How to Master the Tiny Habits That Will Help You Reach Your Potential
When he was a teenager, James Clear got hit in the face with a bat during a baseball game. It took surgery and nearly nine months for him to be able to work on regaining basic functions, like walking in a straight line. And even then, he could only focus on developing one tiny new habit a time. But together, these tiny habits turned out to make a difference—big enough that, in college, he was named an Academic all-American.
Luckily for us, Clear also went on to be an expert in how tiny habits can help us reach our potential—insights he compiled in 2018 New York Times best-selling book, Atomic Habits and is sharing with the Conferences for Women.*
“Excellence is not really about making radical changes,” he says. “It’s about accruing small improvements over time and committing to this philosophy of continuous improvement.”
Put another way, it’s about establishing a system of habits that will help us reach our goals. And this, according to Clear, happens in these four stages: cue, craving, response, reward, which he explains as follows:
- “The cue is a trigger that tells your brain to initiate a habit. It’s a prompt. You walk into the kitchen. You see the plate of cookies. That’s a visual cue that signals the habit of eating cookies.”
- “The craving is the prediction that compels you to act. It’s the way that you interpret the cue. You could imagine someone walks into a kitchen and sees a pack of cigarettes on the counter. If they’re a smoker, they interpret that as, oh, I have a smoking craving. I should pick up a cigarette and smoke it. Someone who’s not a smoker interprets that cue in a totally different way, and so that craving, the prediction that you make about what something means, is what drives you to act or not.”
- “Finally, there’s the habit that you perform, the actual response, and then there’s some kind of outcome, some kind of result. Usually, if a habit sticks, it’s a reward.”
So, what do you do if you want to start a good new habit or stop a bad one? Clear recommends four steps:
1. Make it obvious.
“Behaviors often lead from one to another,” Clear says. You go to the bathroom, which reminds you, I need to wash my hands. You wash your hands, and that reminds you, I need to dry them off. You pick up the towel, and you’re like, oh, the laundry’s dirty. We’re out of laundry detergent. I need to go to the store and get some.”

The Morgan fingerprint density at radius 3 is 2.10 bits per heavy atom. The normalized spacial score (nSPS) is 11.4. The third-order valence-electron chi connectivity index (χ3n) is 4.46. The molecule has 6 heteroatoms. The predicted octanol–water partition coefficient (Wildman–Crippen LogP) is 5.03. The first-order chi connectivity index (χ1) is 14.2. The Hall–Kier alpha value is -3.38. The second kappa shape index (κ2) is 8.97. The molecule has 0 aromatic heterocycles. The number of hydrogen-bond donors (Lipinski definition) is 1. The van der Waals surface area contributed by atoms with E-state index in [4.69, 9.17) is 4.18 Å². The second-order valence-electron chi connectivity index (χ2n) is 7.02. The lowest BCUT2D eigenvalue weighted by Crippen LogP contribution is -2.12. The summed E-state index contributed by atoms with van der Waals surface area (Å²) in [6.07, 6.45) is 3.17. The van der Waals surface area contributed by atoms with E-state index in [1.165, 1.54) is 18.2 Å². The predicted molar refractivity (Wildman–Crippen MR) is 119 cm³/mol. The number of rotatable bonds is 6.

Clear recommends using this fact about human behavior to implement new behaviors through intentional “habit stacking.” For example, if you want to meditate, decide that you will do so for a brief, set amount of time directly after you make your morning cup of coffee—so one familiar thing triggers a new one.
“Most people think that they lack motivation, when what they really lack is clarity. What they really lack is understanding when and where they’re going to do something. Habit stacking and implementation intentions can help you get over that,” Clear says.
2. Make it attractive.
“In the 1930s, there was a psychologist named Kurt Lewin who came up with what he calls Lewin’s Equation, which simply means behavior is a function of the person in their environment,” says Clear. “The way that I would describe this for habits is that I’ve never seen a person consistently stick to positive habits in a negative environment.”
The upshot: Design your environment to work for you instead of relying on willpower, which has been found to be far less effective. For example, if you spend too much time scrolling through your phone before getting out of bed in the morning, put your phone in another room and use a clock instead, says Clear.
3. Make it easy.
“Habits often serve as an entry point to our behavior,” says Clear. “They’re like the entrance ramp to a highway. If you can master that entrance ramp, then you often find yourself speeding in the right direction, without having to put a whole lot of more work in.”
Specifically, Clear recommends using what he calls the two-minute rule. “The basic idea is you take whatever habit you’re trying to build and scale it down until it’s just two minutes or less. ‘Read 40 books a year’ becomes ‘read one page.’ ‘Do yoga four days a week’ becomes ‘take out my yoga mat.’ The point is simply focus on what will get you started and build from there.
4. Make it satisfying.
To make a habit satisfying, Clear recommends tracking it on a calendar or through some other visual device to give you a sense of immediate satisfaction from doing it—and then, recognizing that we all will miss out on a new habit from time to time, simply commit to never miss twice.
“It’s almost never the first mistake that ruins you,” he says. “It’s the spiral of repeated mistakes that follows. If you can cut that off at the source, then you find that it doesn’t matter too much in the long run.”
* James Clear spoke at the 2019 Pennsylvania Conference for Women and at the 2018 Massachusetts Conference for Women. This article is based on his 2018 talk.
To hear more from James Clear, check out our interview with him for Women Amplified: A Podcast from the Conferences for Women.